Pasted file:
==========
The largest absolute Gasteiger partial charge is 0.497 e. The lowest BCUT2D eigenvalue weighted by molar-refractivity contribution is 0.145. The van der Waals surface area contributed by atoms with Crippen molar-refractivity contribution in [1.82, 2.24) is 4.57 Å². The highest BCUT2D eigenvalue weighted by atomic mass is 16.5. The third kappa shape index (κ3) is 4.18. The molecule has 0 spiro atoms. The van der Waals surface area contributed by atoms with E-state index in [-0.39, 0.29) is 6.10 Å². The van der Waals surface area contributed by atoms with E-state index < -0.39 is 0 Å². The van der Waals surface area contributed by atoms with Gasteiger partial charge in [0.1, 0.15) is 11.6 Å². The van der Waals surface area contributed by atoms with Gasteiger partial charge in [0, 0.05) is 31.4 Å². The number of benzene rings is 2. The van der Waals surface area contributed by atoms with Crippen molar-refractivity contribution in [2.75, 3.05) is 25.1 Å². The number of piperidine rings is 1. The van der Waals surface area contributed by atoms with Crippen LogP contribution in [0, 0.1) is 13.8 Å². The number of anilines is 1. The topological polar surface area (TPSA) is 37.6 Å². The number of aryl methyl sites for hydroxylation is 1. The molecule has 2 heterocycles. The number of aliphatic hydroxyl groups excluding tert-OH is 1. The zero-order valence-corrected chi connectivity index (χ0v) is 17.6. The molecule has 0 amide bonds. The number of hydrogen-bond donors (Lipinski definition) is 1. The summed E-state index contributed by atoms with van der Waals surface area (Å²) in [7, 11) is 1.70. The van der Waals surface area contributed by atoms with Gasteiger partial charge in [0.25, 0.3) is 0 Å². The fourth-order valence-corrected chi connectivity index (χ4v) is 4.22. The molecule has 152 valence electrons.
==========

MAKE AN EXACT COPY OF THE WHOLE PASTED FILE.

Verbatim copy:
The largest absolute Gasteiger partial charge is 0.497 e. The lowest BCUT2D eigenvalue weighted by molar-refractivity contribution is 0.145. The van der Waals surface area contributed by atoms with Crippen molar-refractivity contribution in [1.82, 2.24) is 4.57 Å². The highest BCUT2D eigenvalue weighted by atomic mass is 16.5. The third kappa shape index (κ3) is 4.18. The molecule has 0 spiro atoms. The van der Waals surface area contributed by atoms with E-state index in [-0.39, 0.29) is 6.10 Å². The van der Waals surface area contributed by atoms with E-state index < -0.39 is 0 Å². The van der Waals surface area contributed by atoms with Gasteiger partial charge in [0.1, 0.15) is 11.6 Å². The van der Waals surface area contributed by atoms with Gasteiger partial charge in [0, 0.05) is 31.4 Å². The number of benzene rings is 2. The van der Waals surface area contributed by atoms with Crippen molar-refractivity contribution in [2.75, 3.05) is 25.1 Å². The number of piperidine rings is 1. The van der Waals surface area contributed by atoms with Crippen LogP contribution in [0, 0.1) is 13.8 Å². The number of anilines is 1. The topological polar surface area (TPSA) is 37.6 Å². The number of aryl methyl sites for hydroxylation is 1. The molecule has 2 heterocycles. The number of aliphatic hydroxyl groups excluding tert-OH is 1. The zero-order valence-corrected chi connectivity index (χ0v) is 17.6. The molecule has 0 amide bonds. The number of hydrogen-bond donors (Lipinski definition) is 1. The summed E-state index contributed by atoms with van der Waals surface area (Å²) in [7, 11) is 1.70. The van der Waals surface area contributed by atoms with Gasteiger partial charge in [0.25, 0.3) is 0 Å². The fourth-order valence-corrected chi connectivity index (χ4v) is 4.22. The molecule has 152 valence electrons.